Mr Prescott’s department, the Office of the Deputy Prime Minister, promises significant changes after criticism of bullying and discrimination. In a staff survey last year, one in 10 workers claimed to have been victimised and 22% had witnessed some form of unfair treatment of colleagues.
Labour suffers heavy losses at the local elections and in the ensuing reshuffle Mr Prescott is stripped of his department but keeps his Cabinet job, his £133,000 a year salary and his two grace-and-favour homes.
Tony Blair defends Mr Prescott’s new role, saying Willie Whitelaw and Michael Heseltine performed a similar role as deputy prime minister.
The Mail on Sunday publishes photos of Mr Prescott playing croquet with staff at his grace-and-favour country residence, Dorneywood, while Mr Blair is away on an overseas trip.
More Labour backbenchers question Mr Prescott’s position, with Sittingbourne and Sheppey MP Derek Wyatt saying it is not tenable for him to keep his official residences or chairmanship of Cabinet committees.
Mr Prescott gives up his official country residence, saying: “I have accepted that my continued use of Dorneywood is getting in the way of doing my job in government.”
The Conservatives claim Mr Prescott costs taxpayers £2m a year – using figures from parliamentary answers and reports on wages paid to his staff.
The newspapers reveal that Mr Prescott visited the ranch Philip Anschutz, the owner of the Dome who is bidding for the UK’s first super casino to be located there. Mr Prescott says the visit was during a nine-day official trip to the US and he was discussing a film about former Hull MP William Wilberforce.
The Conservatives complain that Mr Prescott may have broken MPs rules and the ministerial code, as he did not register his stay with Mr Anschutz. Sports Minister Richard Caborn rubbishes the claims in the Commons and says Mr Prescott has no responsibility for planning casinos.
Parliament’s standards watchdog, Sir Philip Mawer, says he is making preliminary inquiries about whether he needs to investigate. Mr Prescott writes to the Tories saying he met Mr Anschutz seven times over three years but denies discussing either the sale of the Dome or casino licences.
Mr Prescott declares his stay with Mr Anschutz in the MPs’ register, although says he does not actually need to as it was an official trip and was covered entirely by public funds.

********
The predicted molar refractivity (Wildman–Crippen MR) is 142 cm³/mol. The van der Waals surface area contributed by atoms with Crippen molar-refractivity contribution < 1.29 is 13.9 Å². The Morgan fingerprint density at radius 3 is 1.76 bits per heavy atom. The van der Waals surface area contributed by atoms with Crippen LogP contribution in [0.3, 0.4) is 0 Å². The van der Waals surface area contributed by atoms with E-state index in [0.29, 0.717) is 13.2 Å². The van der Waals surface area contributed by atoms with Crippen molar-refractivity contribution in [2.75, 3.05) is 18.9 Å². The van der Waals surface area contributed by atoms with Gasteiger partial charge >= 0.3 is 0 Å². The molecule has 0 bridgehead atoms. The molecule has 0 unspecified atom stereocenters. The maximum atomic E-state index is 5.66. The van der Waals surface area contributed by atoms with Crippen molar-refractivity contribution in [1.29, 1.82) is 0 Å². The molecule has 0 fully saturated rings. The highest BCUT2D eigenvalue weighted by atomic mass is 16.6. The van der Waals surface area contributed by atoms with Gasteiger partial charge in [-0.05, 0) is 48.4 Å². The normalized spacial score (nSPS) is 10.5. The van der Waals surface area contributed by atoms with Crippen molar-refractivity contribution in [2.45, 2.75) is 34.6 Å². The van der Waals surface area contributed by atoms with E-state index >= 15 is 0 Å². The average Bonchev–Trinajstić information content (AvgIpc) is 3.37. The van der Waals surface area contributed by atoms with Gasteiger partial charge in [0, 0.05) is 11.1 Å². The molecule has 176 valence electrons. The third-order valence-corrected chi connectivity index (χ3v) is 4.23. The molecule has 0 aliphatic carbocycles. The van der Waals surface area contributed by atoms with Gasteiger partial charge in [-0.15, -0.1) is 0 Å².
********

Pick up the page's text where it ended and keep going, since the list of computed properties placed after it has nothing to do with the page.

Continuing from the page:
A row erupted after it emerged Deputy Prime Minister John Prescott and some of his civil servants stayed at tycoon Philip Anschutz’s ranch in July last year as part of a nine-day trip to the United States. He only declared the trip in a belated report to the Commons, 11 moths later, after some pressure.
The Commons standards committee who were asked to inquire suggested its role – and that of watchdog Sir Philip Mawer who carried out the initial investigation – had no remit to conduct an inquiry into whether a minister had breached the ministerial code since this was retained by the Prime Minister.
And that is precisely what Mr Prescott’s critics have been demanding and what the prime minister – who is the only one with the power to order that probe – has steadfastly refused to do. It would certainly represent a far more serious investigation and throw a major new question mark over Mr Prescott’s future. If it found the relationship between Mr Prescott and Mr Anschutz did lead to a conflict of interest, or the appearance of one, it could be a lethal blow to the deputy prime minister who has protested his innocence throughout this affair.
Mr Blair’s office spokesman stated their would be no further inquiry and the issue was now at an end.
The Commissioner on Standards in Public Life, Sir Alistair Graham applied pressure, (without success) on the Prime Minister to change his mind. Mr Blair went away on holiday.